Wisconsin's Distracted Driving (Texting and Phones) Laws and Penalties

Read about Wisconsin’s distracted driving laws.

Wisconsin prohibits "distracted driving" in general but doesn't have a blanket rule prohibiting talking on a cell phone while driving. Only recently-licensed motorists are prohibited entirely from using a cell phone when driving. Texting while driving, however, is generally prohibited for all motorists.

This article covers the basics of Wisconsin's distracted driving laws and the penalties for a texting, cell phone, or distracted driving ticket.

Wisconsin's Distracted Driving Law

Wisconsin's distracted driving law bans driving while "engaged or occupied with an activity, other than driving the vehicle, that interferes or reasonably appears to interfere with the person's ability to drive the vehicle safely."

So it's not just talking or texting on a cell phone that's illegal: Lots of things motorists do while at the wheel can interfere with safe driving. How many times, for example, have you seen someone in traffic trying to read a newspaper or put on makeup? Wisconsin officers can cite drivers doing these kinds of things for distracted driving violations.

Talking on the Phone While Driving in Wisconsin

For most Wisconsin drivers, it's legal to talk on a cell phone while driving.

New drivers. However, recently-licensed motorists—those with an instructional permit or a probationary license—can use cell phones only for emergency purposes.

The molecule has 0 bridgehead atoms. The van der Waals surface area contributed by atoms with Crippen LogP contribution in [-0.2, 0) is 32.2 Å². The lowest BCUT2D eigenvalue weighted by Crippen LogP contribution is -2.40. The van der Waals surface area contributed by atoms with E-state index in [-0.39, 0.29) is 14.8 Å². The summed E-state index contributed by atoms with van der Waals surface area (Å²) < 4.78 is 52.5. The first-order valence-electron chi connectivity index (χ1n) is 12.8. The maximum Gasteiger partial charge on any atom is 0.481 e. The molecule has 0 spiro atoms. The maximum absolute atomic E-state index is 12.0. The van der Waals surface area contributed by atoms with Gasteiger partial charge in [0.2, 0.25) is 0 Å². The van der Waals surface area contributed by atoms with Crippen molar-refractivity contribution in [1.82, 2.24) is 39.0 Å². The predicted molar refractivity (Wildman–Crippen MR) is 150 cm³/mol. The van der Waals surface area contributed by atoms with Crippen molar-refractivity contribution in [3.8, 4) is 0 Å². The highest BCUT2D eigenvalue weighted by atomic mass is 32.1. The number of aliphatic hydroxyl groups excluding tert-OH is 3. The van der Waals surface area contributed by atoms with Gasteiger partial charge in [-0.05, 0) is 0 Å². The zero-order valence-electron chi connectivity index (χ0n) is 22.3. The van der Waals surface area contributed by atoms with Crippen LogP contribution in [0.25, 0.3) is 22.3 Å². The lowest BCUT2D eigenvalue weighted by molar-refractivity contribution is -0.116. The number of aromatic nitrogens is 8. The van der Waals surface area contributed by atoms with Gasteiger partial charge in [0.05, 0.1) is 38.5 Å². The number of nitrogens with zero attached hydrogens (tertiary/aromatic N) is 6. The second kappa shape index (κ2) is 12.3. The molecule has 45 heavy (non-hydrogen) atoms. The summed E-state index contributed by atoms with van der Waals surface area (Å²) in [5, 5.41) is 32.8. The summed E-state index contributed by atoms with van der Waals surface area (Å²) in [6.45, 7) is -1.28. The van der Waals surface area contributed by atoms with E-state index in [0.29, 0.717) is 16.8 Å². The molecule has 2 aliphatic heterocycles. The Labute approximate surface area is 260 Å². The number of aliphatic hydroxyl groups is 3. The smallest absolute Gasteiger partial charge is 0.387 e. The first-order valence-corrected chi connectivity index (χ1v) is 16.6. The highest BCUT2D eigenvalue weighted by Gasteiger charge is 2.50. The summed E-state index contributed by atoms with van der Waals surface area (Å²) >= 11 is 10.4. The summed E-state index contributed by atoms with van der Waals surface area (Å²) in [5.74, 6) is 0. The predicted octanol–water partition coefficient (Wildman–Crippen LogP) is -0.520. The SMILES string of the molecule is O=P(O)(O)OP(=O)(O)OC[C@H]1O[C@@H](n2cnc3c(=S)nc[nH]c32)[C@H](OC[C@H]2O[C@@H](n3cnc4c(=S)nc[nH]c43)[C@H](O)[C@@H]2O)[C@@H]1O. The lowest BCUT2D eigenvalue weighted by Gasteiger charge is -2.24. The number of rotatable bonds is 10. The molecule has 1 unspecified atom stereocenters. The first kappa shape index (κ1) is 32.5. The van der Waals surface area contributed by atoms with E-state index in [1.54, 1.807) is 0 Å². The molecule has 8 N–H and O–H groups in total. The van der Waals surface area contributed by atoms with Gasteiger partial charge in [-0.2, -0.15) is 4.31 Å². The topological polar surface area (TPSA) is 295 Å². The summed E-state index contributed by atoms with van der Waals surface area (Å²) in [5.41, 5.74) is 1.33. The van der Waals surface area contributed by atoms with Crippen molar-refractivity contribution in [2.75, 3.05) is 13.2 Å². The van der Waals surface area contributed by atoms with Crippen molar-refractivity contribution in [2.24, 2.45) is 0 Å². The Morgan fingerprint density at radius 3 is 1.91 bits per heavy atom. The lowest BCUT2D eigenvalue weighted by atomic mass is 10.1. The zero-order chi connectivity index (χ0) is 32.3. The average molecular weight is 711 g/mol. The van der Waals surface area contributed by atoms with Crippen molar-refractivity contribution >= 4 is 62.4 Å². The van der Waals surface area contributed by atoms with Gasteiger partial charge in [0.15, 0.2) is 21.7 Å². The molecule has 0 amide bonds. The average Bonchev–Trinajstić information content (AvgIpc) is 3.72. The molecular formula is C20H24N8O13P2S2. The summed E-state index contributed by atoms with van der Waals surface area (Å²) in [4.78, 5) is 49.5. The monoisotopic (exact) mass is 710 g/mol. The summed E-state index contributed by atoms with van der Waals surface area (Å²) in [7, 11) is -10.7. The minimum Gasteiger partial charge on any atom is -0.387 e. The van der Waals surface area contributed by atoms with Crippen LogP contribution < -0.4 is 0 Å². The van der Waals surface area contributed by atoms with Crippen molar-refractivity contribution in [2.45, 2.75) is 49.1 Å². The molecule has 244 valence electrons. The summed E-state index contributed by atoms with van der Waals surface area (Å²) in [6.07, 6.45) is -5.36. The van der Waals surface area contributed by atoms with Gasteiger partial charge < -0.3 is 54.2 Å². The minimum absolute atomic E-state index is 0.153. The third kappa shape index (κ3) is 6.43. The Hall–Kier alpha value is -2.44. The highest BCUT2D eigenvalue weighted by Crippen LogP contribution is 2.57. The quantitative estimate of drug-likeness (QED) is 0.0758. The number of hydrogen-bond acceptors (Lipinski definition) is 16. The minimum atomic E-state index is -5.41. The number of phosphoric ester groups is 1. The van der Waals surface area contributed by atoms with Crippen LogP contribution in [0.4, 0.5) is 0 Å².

Commercial drivers. Commercial drivers are generally prohibited from using cell phones unless they use hands-free devices.

Construction and road maintenance zones. Wisconsin drivers are required to use hands-free devices to talk on a cell phone when driving through areas where road construction, maintenance, or utility work is being done.

Wisconsin's Texting-While-Driving Law

For the most part, Wisconsin law bans text messaging and emailing when driving. The only exceptions are for:

  • those operating emergency vehicles
  • devices whose primary function is sending and receiving messages related to emergencies and the operation of the vehicle
  • accessories that are integrated into the electrical system of the car, like a global position system (GPS)
  • licensed amateur radio operators, and
  • hands-free or voice-operated devices.

As you can imagine, most of these exceptions don't come up very often.

Wisconsin's Law Video Monitors in Vehicles

Wisconsin's distractive driving law prohibits most drivers from "operat[ing] or be[ing] in a position to directly observe any electronic device located within the vehicle that is activated and that is providing entertainment primarily by visual means."

So, regardless of whether a driver is actually watching, it's illegal to have a video playing on a screen that the driver is positioned to see. The video-screen restriction, however, doesn't apply to commercial and tow-truck drivers.

Fines for Distracted Driving Tickets in Wisconsin

Fines for distractive driving violations range from $20 to $400.

For texting or doing something while driving that interferes with the person's ability to drive safely, a judge can fine the driver anywhere from $20 to $400.

For all other violations, the fine can range between $10 and $40 for a first violation and $50 to $100 for a second violation within a year.

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